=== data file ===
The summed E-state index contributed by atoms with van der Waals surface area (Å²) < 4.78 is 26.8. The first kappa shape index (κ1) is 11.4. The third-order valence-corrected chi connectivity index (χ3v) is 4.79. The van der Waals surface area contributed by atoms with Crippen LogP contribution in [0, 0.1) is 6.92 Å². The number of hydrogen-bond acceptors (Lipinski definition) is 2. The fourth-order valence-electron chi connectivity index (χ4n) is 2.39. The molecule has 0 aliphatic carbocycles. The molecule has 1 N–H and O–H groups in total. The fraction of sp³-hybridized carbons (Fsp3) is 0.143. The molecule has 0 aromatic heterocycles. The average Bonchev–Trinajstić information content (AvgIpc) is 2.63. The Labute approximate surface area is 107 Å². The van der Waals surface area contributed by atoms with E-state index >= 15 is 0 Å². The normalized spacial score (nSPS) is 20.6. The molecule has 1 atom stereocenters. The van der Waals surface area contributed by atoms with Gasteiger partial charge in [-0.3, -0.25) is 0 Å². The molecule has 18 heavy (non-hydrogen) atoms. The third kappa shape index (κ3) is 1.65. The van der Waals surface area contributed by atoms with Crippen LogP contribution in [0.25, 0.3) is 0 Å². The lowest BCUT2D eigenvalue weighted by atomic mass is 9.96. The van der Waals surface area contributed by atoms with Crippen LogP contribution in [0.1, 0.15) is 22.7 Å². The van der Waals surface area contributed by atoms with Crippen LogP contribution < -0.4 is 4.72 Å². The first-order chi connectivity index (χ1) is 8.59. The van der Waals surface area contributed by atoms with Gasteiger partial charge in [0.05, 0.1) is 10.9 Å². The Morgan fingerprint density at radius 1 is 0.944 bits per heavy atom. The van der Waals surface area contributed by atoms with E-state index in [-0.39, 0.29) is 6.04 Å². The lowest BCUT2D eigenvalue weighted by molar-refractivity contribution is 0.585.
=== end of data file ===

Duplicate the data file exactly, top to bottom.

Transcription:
The summed E-state index contributed by atoms with van der Waals surface area (Å²) < 4.78 is 26.8. The first kappa shape index (κ1) is 11.4. The third-order valence-corrected chi connectivity index (χ3v) is 4.79. The van der Waals surface area contributed by atoms with Crippen LogP contribution in [0, 0.1) is 6.92 Å². The number of hydrogen-bond acceptors (Lipinski definition) is 2. The fourth-order valence-electron chi connectivity index (χ4n) is 2.39. The molecule has 0 aliphatic carbocycles. The molecule has 1 N–H and O–H groups in total. The fraction of sp³-hybridized carbons (Fsp3) is 0.143. The molecule has 0 aromatic heterocycles. The average Bonchev–Trinajstić information content (AvgIpc) is 2.63. The Labute approximate surface area is 107 Å². The van der Waals surface area contributed by atoms with E-state index >= 15 is 0 Å². The normalized spacial score (nSPS) is 20.6. The molecule has 1 atom stereocenters. The van der Waals surface area contributed by atoms with Gasteiger partial charge in [-0.3, -0.25) is 0 Å². The molecule has 18 heavy (non-hydrogen) atoms. The third kappa shape index (κ3) is 1.65. The van der Waals surface area contributed by atoms with Crippen LogP contribution in [0.25, 0.3) is 0 Å². The lowest BCUT2D eigenvalue weighted by atomic mass is 9.96. The van der Waals surface area contributed by atoms with Crippen LogP contribution in [0.1, 0.15) is 22.7 Å². The van der Waals surface area contributed by atoms with Crippen LogP contribution < -0.4 is 4.72 Å². The first-order chi connectivity index (χ1) is 8.59. The van der Waals surface area contributed by atoms with Gasteiger partial charge in [0.05, 0.1) is 10.9 Å². The Morgan fingerprint density at radius 1 is 0.944 bits per heavy atom. The van der Waals surface area contributed by atoms with E-state index in [-0.39, 0.29) is 6.04 Å². The lowest BCUT2D eigenvalue weighted by molar-refractivity contribution is 0.585.